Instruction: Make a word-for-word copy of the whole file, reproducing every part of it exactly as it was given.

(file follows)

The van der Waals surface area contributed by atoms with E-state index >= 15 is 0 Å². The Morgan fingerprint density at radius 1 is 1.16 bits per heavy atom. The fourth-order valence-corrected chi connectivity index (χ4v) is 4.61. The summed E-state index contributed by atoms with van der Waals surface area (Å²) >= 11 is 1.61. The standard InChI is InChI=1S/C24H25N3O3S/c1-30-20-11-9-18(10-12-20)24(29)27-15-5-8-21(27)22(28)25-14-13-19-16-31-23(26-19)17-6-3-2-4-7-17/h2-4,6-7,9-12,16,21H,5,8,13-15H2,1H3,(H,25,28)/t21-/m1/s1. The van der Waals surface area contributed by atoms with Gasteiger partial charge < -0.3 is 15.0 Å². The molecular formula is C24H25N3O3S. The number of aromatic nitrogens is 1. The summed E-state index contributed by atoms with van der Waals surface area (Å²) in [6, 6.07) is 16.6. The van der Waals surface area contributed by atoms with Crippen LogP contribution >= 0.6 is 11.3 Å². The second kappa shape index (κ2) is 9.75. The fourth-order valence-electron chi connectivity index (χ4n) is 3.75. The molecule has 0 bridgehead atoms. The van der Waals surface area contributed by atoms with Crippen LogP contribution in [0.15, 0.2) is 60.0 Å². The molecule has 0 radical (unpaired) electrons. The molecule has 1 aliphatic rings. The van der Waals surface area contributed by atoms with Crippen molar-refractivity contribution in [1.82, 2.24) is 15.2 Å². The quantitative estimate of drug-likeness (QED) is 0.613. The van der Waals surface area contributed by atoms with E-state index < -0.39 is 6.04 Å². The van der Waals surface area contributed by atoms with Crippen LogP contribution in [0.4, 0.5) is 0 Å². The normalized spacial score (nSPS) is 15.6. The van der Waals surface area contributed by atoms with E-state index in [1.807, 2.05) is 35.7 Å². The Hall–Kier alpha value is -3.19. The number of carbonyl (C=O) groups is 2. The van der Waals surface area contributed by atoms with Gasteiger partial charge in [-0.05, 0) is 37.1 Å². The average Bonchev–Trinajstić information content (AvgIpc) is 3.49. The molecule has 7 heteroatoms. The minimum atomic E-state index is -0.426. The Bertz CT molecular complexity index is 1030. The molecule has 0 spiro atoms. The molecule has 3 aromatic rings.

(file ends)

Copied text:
The van der Waals surface area contributed by atoms with E-state index >= 15 is 0 Å². The Morgan fingerprint density at radius 1 is 1.16 bits per heavy atom. The fourth-order valence-corrected chi connectivity index (χ4v) is 4.61. The summed E-state index contributed by atoms with van der Waals surface area (Å²) >= 11 is 1.61. The standard InChI is InChI=1S/C24H25N3O3S/c1-30-20-11-9-18(10-12-20)24(29)27-15-5-8-21(27)22(28)25-14-13-19-16-31-23(26-19)17-6-3-2-4-7-17/h2-4,6-7,9-12,16,21H,5,8,13-15H2,1H3,(H,25,28)/t21-/m1/s1. The van der Waals surface area contributed by atoms with Gasteiger partial charge < -0.3 is 15.0 Å². The molecular formula is C24H25N3O3S. The number of aromatic nitrogens is 1. The summed E-state index contributed by atoms with van der Waals surface area (Å²) in [6, 6.07) is 16.6. The van der Waals surface area contributed by atoms with Crippen LogP contribution >= 0.6 is 11.3 Å². The second kappa shape index (κ2) is 9.75. The fourth-order valence-electron chi connectivity index (χ4n) is 3.75. The molecule has 0 bridgehead atoms. The van der Waals surface area contributed by atoms with Crippen LogP contribution in [0.15, 0.2) is 60.0 Å². The molecule has 0 radical (unpaired) electrons. The molecule has 1 aliphatic rings. The van der Waals surface area contributed by atoms with Crippen molar-refractivity contribution in [1.82, 2.24) is 15.2 Å². The quantitative estimate of drug-likeness (QED) is 0.613. The van der Waals surface area contributed by atoms with E-state index < -0.39 is 6.04 Å². The van der Waals surface area contributed by atoms with Crippen LogP contribution in [0.4, 0.5) is 0 Å². The normalized spacial score (nSPS) is 15.6. The van der Waals surface area contributed by atoms with E-state index in [1.807, 2.05) is 35.7 Å². The Hall–Kier alpha value is -3.19. The number of carbonyl (C=O) groups is 2. The van der Waals surface area contributed by atoms with Gasteiger partial charge in [-0.05, 0) is 37.1 Å². The average Bonchev–Trinajstić information content (AvgIpc) is 3.49. The molecule has 7 heteroatoms. The minimum atomic E-state index is -0.426. The Bertz CT molecular complexity index is 1030. The molecule has 0 spiro atoms. The molecule has 3 aromatic rings.